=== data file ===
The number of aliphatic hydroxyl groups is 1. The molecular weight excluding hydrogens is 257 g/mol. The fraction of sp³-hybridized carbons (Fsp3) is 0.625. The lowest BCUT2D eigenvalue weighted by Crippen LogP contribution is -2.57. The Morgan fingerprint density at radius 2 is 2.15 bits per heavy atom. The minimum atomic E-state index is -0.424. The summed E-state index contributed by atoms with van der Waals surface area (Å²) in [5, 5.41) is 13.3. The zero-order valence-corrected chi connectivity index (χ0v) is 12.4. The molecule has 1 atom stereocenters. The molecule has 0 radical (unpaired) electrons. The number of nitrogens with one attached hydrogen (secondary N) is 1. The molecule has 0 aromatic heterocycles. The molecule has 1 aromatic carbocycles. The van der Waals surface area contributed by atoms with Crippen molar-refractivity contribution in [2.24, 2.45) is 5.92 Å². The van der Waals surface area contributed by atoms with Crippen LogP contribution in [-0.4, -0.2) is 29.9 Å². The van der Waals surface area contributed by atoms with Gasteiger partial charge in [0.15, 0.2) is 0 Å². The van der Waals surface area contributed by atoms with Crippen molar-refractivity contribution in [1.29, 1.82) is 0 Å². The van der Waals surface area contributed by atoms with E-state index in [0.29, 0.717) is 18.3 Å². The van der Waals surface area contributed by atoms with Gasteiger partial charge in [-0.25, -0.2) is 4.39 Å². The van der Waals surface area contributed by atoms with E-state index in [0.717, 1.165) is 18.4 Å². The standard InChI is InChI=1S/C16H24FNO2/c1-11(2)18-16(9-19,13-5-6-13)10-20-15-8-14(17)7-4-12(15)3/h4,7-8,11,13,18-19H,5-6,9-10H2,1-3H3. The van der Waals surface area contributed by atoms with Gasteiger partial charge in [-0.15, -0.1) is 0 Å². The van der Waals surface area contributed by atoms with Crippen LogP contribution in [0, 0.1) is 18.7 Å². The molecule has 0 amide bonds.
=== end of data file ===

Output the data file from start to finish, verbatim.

The number of aliphatic hydroxyl groups is 1. The molecular weight excluding hydrogens is 257 g/mol. The fraction of sp³-hybridized carbons (Fsp3) is 0.625. The lowest BCUT2D eigenvalue weighted by Crippen LogP contribution is -2.57. The Morgan fingerprint density at radius 2 is 2.15 bits per heavy atom. The minimum atomic E-state index is -0.424. The summed E-state index contributed by atoms with van der Waals surface area (Å²) in [5, 5.41) is 13.3. The zero-order valence-corrected chi connectivity index (χ0v) is 12.4. The molecule has 1 atom stereocenters. The molecule has 0 radical (unpaired) electrons. The number of nitrogens with one attached hydrogen (secondary N) is 1. The molecule has 0 aromatic heterocycles. The molecule has 1 aromatic carbocycles. The van der Waals surface area contributed by atoms with Crippen molar-refractivity contribution in [2.24, 2.45) is 5.92 Å². The van der Waals surface area contributed by atoms with Crippen LogP contribution in [-0.4, -0.2) is 29.9 Å². The van der Waals surface area contributed by atoms with Gasteiger partial charge in [0.15, 0.2) is 0 Å². The van der Waals surface area contributed by atoms with Crippen molar-refractivity contribution in [1.29, 1.82) is 0 Å². The van der Waals surface area contributed by atoms with E-state index in [0.29, 0.717) is 18.3 Å². The van der Waals surface area contributed by atoms with Gasteiger partial charge in [-0.25, -0.2) is 4.39 Å². The van der Waals surface area contributed by atoms with E-state index in [0.717, 1.165) is 18.4 Å². The standard InChI is InChI=1S/C16H24FNO2/c1-11(2)18-16(9-19,13-5-6-13)10-20-15-8-14(17)7-4-12(15)3/h4,7-8,11,13,18-19H,5-6,9-10H2,1-3H3. The van der Waals surface area contributed by atoms with Gasteiger partial charge in [-0.15, -0.1) is 0 Å². The van der Waals surface area contributed by atoms with Crippen LogP contribution in [0, 0.1) is 18.7 Å². The molecule has 0 amide bonds.